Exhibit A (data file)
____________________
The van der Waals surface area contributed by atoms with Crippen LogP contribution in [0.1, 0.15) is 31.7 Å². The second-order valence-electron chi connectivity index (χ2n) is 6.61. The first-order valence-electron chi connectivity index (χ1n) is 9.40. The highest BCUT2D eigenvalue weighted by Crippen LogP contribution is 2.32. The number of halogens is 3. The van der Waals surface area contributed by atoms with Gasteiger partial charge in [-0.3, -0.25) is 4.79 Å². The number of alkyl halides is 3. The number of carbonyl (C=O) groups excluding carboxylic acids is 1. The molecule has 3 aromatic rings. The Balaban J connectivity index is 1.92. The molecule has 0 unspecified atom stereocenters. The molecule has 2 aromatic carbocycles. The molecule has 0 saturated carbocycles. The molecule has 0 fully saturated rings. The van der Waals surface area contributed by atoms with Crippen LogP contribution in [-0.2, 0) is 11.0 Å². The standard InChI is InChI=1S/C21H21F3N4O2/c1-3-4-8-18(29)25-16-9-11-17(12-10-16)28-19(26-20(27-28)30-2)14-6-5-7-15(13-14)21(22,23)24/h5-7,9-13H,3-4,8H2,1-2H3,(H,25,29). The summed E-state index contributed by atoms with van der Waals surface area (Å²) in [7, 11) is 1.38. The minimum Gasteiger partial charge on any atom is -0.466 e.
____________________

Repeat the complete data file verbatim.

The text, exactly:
The van der Waals surface area contributed by atoms with Crippen LogP contribution in [0.1, 0.15) is 31.7 Å². The second-order valence-electron chi connectivity index (χ2n) is 6.61. The first-order valence-electron chi connectivity index (χ1n) is 9.40. The highest BCUT2D eigenvalue weighted by Crippen LogP contribution is 2.32. The number of halogens is 3. The van der Waals surface area contributed by atoms with Gasteiger partial charge in [-0.3, -0.25) is 4.79 Å². The number of alkyl halides is 3. The number of carbonyl (C=O) groups excluding carboxylic acids is 1. The molecule has 3 aromatic rings. The Balaban J connectivity index is 1.92. The molecule has 0 unspecified atom stereocenters. The molecule has 2 aromatic carbocycles. The molecule has 0 saturated carbocycles. The molecule has 0 fully saturated rings. The van der Waals surface area contributed by atoms with Crippen LogP contribution in [-0.2, 0) is 11.0 Å². The standard InChI is InChI=1S/C21H21F3N4O2/c1-3-4-8-18(29)25-16-9-11-17(12-10-16)28-19(26-20(27-28)30-2)14-6-5-7-15(13-14)21(22,23)24/h5-7,9-13H,3-4,8H2,1-2H3,(H,25,29). The summed E-state index contributed by atoms with van der Waals surface area (Å²) in [7, 11) is 1.38. The minimum Gasteiger partial charge on any atom is -0.466 e.